My favorite Photo Organizing, "Tagging," and Sharing Photos program is the recently upgraded and easy to use CyberLink MediaShow 6 -- CyberLink MediaShow-Organizing, Creating and Sharing your Photos and Videos. MediaShow 6 even has very fast and accurate Facial Recognition capabilites + it can put your Photos on a Timeline in it's searchable database. -- Then you can quickly and easily for example Face Recognition Tag all of your Photos of your Grandkids -- and then easily search for all photos with a certain Grandkid in them taken in 2007.
The new CyberLink Media Suite 10 includes the MediaShow 6 above and has a total of eleven seperate programs to use to Organize, Edit, Produce, and Share Photos and Videos + Create and Burn Slideshows and Videos. -- More Info at: CyberLink Media Suite 10 - Organize, Play, Edit, Burn and Share!
The Tip #3, Framing your shots, can end up being an important how to take good photos vacation photography Tip to giving you more "Top Pick" photos from your vacations.
Close round post gives depth + interest in the
foreground & the mountains on sides frame
the winding valley road to distant focal point.
(This photo will be added soon on our brand new
-- Interesting how the trees grow vertical on the
This Oregon Coast Sunset is one of the more
viewed & downloaded Photos
at GeneSeecann.com Photo Previews
& High Resolution Downloads
The ocean beach and clouds frame the shot
-- small rocks on beach close add some
depth to shot + was great that
the beach was wet enough
to add some sunlight reflections close
#4 Use a photo sequence to Tell a "Story" or show a series of events
This is not appropriate for many photo topics, but a lot of photo subjects lend themselves to a "Story" sequence.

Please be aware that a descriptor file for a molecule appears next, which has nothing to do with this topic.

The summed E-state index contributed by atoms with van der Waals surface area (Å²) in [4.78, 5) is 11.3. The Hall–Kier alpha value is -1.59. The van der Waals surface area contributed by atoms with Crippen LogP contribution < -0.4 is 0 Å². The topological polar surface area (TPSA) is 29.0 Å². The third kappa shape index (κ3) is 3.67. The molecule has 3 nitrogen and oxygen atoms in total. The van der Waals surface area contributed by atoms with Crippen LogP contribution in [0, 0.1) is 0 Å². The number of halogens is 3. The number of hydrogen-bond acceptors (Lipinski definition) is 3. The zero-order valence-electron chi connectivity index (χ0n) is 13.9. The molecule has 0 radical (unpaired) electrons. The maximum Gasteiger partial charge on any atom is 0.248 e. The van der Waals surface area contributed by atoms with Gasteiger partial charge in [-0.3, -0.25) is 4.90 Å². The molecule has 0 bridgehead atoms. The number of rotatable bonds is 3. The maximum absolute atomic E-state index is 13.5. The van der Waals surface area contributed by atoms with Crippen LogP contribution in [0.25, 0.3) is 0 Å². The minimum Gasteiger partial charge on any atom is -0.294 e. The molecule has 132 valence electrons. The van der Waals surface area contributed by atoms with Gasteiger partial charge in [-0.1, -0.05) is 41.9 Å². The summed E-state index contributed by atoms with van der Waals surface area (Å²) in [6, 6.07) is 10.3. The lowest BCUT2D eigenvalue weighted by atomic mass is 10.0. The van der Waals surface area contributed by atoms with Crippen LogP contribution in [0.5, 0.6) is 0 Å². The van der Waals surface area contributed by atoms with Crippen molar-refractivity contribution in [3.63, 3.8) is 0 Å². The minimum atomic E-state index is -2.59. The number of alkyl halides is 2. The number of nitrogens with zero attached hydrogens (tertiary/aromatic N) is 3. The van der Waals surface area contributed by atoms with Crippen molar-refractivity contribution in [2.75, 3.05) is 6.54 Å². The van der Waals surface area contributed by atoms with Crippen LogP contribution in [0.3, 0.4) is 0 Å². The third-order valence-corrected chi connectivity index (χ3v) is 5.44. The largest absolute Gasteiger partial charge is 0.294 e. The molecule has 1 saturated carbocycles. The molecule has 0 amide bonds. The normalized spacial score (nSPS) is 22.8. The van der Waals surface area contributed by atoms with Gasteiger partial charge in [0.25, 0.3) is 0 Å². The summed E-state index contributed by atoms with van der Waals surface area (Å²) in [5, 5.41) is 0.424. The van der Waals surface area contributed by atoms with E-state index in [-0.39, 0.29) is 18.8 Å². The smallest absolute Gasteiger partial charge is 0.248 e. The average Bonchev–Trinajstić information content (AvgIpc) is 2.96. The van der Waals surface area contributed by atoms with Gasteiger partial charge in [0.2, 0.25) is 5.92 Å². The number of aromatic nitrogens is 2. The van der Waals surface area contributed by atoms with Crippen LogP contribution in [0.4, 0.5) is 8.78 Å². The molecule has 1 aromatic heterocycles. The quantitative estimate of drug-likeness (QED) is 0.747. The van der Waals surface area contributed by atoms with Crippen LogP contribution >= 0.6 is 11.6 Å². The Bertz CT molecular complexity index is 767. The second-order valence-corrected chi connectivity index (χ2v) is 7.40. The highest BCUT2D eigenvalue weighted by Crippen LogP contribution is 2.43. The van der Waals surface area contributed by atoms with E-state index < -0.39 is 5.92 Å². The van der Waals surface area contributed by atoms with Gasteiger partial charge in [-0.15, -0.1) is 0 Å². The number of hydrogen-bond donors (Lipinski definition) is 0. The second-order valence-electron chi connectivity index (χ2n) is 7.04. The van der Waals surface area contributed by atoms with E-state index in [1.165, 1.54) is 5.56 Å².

For example, a lighthouse series of 3 to 6 photos: You could take the first shot from a distance showing the rocky coast (the reason the lighthouse is needed!) or the high point the lighthouse sits on, a 2nd photo from fairly close showing the immediate lighthouse setting, the lighthouse paint pattern, and the walk or stairs up to the base of the lighthouse, a 3rd shot from close to the base looking up at the lighthouse tower structure to emphasize the height + show a close up of the painted design and construction, a 4th photo of the spiral steps going up or down inside the lighthouse, and a photo or two of the great view from the open viewing deck at the top.
Tip - Remember to include a piece of the viewing deck railing to emphasize your height when taking the top photos.
The photo sequence below is of the old and new + "newer" Virginia Beach Historic Cape Henry Lighthouses.
The 2nd photo -- "Stairs to Light" is one of my "reflective" vacation photo favorites -- plus for the "memory" of the many steps we climbed at the Cape Henry Lighthouse! -- This vacation photo has now moved up to page 2 of the most viewed photos at GeneSeecann.com Photos.
The last "New and Newer" Lighthouses photo in the sequence is now one of the more viewed and downloaded photos at at GeneSeecann.com free Photo Previews and High-Resolution "Stock Photo" Downloads + Viewer Stats.
(The historic old lighthouse has no open viewing deck so could not get a piece of the railing from the top in the last photo. The photo was taken from a high point on the ground.)
# 5 Use a Tripod or Monopod to help capture a wide Depth of Field in your Photo
Will try to not get too "Technical" with this last Tip.
Good Scenery and Landscape photos are pictures where you usually want a wide "Depth of Field" -- that is, objects in both the foreground and in the distance to be in focus, unlike wanting only the subject's face in focus and the background to be blurry as in much Portriat photography.
The increased depth of field to get both near and far objects in focus is usually the result of using a larger "F/stop" lens setting -- This may be done automatically for you by your camera if you are using the "Auto" setting. (The larger lens F/stop number means that the lens opening is actually smaller Vs larger as the larger "F/stop" number would indicate. -- an optional more "technical" explanation of F/stop setting and size of camera lens opening or "Aperture" below at **)